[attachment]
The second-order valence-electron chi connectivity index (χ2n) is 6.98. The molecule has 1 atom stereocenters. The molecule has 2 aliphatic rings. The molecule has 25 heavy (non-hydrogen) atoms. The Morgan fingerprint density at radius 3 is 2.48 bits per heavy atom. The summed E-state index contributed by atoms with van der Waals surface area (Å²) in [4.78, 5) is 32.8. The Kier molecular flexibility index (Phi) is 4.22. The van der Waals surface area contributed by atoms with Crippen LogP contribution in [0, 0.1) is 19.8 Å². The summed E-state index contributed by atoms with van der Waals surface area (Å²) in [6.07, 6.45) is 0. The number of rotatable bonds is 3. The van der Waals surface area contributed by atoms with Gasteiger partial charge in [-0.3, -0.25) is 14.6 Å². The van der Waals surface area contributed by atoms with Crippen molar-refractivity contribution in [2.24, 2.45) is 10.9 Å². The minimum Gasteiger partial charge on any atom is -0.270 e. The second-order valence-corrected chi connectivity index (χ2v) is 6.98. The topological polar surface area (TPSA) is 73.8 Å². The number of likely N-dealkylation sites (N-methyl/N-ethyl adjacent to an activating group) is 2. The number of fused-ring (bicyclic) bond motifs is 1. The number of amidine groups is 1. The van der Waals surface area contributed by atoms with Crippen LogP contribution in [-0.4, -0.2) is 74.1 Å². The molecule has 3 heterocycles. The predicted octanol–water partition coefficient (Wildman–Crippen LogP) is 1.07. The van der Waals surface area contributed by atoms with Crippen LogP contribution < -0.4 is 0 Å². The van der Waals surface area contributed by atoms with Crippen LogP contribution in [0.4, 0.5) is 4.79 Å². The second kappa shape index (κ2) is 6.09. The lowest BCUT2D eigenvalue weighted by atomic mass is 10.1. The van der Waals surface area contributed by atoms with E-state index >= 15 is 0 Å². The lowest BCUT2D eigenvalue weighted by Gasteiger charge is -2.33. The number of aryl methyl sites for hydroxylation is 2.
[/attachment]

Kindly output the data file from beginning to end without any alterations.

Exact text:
The second-order valence-electron chi connectivity index (χ2n) is 6.98. The molecule has 1 atom stereocenters. The molecule has 2 aliphatic rings. The molecule has 25 heavy (non-hydrogen) atoms. The Morgan fingerprint density at radius 3 is 2.48 bits per heavy atom. The summed E-state index contributed by atoms with van der Waals surface area (Å²) in [4.78, 5) is 32.8. The Kier molecular flexibility index (Phi) is 4.22. The van der Waals surface area contributed by atoms with Crippen LogP contribution in [0, 0.1) is 19.8 Å². The summed E-state index contributed by atoms with van der Waals surface area (Å²) in [6.07, 6.45) is 0. The number of rotatable bonds is 3. The van der Waals surface area contributed by atoms with Gasteiger partial charge in [-0.3, -0.25) is 14.6 Å². The van der Waals surface area contributed by atoms with Crippen molar-refractivity contribution in [2.24, 2.45) is 10.9 Å². The minimum Gasteiger partial charge on any atom is -0.270 e. The second-order valence-corrected chi connectivity index (χ2v) is 6.98. The topological polar surface area (TPSA) is 73.8 Å². The number of likely N-dealkylation sites (N-methyl/N-ethyl adjacent to an activating group) is 2. The number of fused-ring (bicyclic) bond motifs is 1. The number of amidine groups is 1. The van der Waals surface area contributed by atoms with Crippen LogP contribution in [-0.4, -0.2) is 74.1 Å². The molecule has 3 heterocycles. The predicted octanol–water partition coefficient (Wildman–Crippen LogP) is 1.07. The van der Waals surface area contributed by atoms with Crippen LogP contribution < -0.4 is 0 Å². The van der Waals surface area contributed by atoms with Crippen LogP contribution in [0.4, 0.5) is 4.79 Å². The second kappa shape index (κ2) is 6.09. The lowest BCUT2D eigenvalue weighted by atomic mass is 10.1. The van der Waals surface area contributed by atoms with E-state index >= 15 is 0 Å². The lowest BCUT2D eigenvalue weighted by Gasteiger charge is -2.33. The number of aryl methyl sites for hydroxylation is 2.